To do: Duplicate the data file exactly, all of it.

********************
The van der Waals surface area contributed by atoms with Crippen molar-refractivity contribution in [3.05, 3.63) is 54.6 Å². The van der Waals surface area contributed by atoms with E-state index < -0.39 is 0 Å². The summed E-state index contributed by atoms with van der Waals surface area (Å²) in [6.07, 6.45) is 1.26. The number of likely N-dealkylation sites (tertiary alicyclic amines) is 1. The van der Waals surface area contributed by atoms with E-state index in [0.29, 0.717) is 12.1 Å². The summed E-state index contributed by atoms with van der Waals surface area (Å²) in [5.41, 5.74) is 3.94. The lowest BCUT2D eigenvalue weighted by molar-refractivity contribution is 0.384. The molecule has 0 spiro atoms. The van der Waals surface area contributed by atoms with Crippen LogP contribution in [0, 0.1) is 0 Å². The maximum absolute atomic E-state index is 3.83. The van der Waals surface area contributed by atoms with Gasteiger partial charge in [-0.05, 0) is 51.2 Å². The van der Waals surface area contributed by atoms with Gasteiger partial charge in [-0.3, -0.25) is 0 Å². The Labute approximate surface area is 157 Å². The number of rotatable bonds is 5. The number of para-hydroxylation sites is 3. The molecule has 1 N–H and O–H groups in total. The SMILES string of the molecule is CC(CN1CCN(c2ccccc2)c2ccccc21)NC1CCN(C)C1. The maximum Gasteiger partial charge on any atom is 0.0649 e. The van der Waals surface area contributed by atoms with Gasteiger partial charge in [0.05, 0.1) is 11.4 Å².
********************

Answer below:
The van der Waals surface area contributed by atoms with Crippen molar-refractivity contribution in [3.05, 3.63) is 54.6 Å². The van der Waals surface area contributed by atoms with E-state index < -0.39 is 0 Å². The summed E-state index contributed by atoms with van der Waals surface area (Å²) in [6.07, 6.45) is 1.26. The number of likely N-dealkylation sites (tertiary alicyclic amines) is 1. The van der Waals surface area contributed by atoms with E-state index in [0.29, 0.717) is 12.1 Å². The summed E-state index contributed by atoms with van der Waals surface area (Å²) in [5.41, 5.74) is 3.94. The lowest BCUT2D eigenvalue weighted by molar-refractivity contribution is 0.384. The molecule has 0 spiro atoms. The van der Waals surface area contributed by atoms with Crippen LogP contribution in [0, 0.1) is 0 Å². The maximum absolute atomic E-state index is 3.83. The van der Waals surface area contributed by atoms with Gasteiger partial charge in [-0.05, 0) is 51.2 Å². The van der Waals surface area contributed by atoms with Gasteiger partial charge in [-0.3, -0.25) is 0 Å². The Labute approximate surface area is 157 Å². The number of rotatable bonds is 5. The number of para-hydroxylation sites is 3. The molecule has 1 N–H and O–H groups in total. The SMILES string of the molecule is CC(CN1CCN(c2ccccc2)c2ccccc21)NC1CCN(C)C1. The maximum Gasteiger partial charge on any atom is 0.0649 e. The van der Waals surface area contributed by atoms with Gasteiger partial charge in [0.05, 0.1) is 11.4 Å².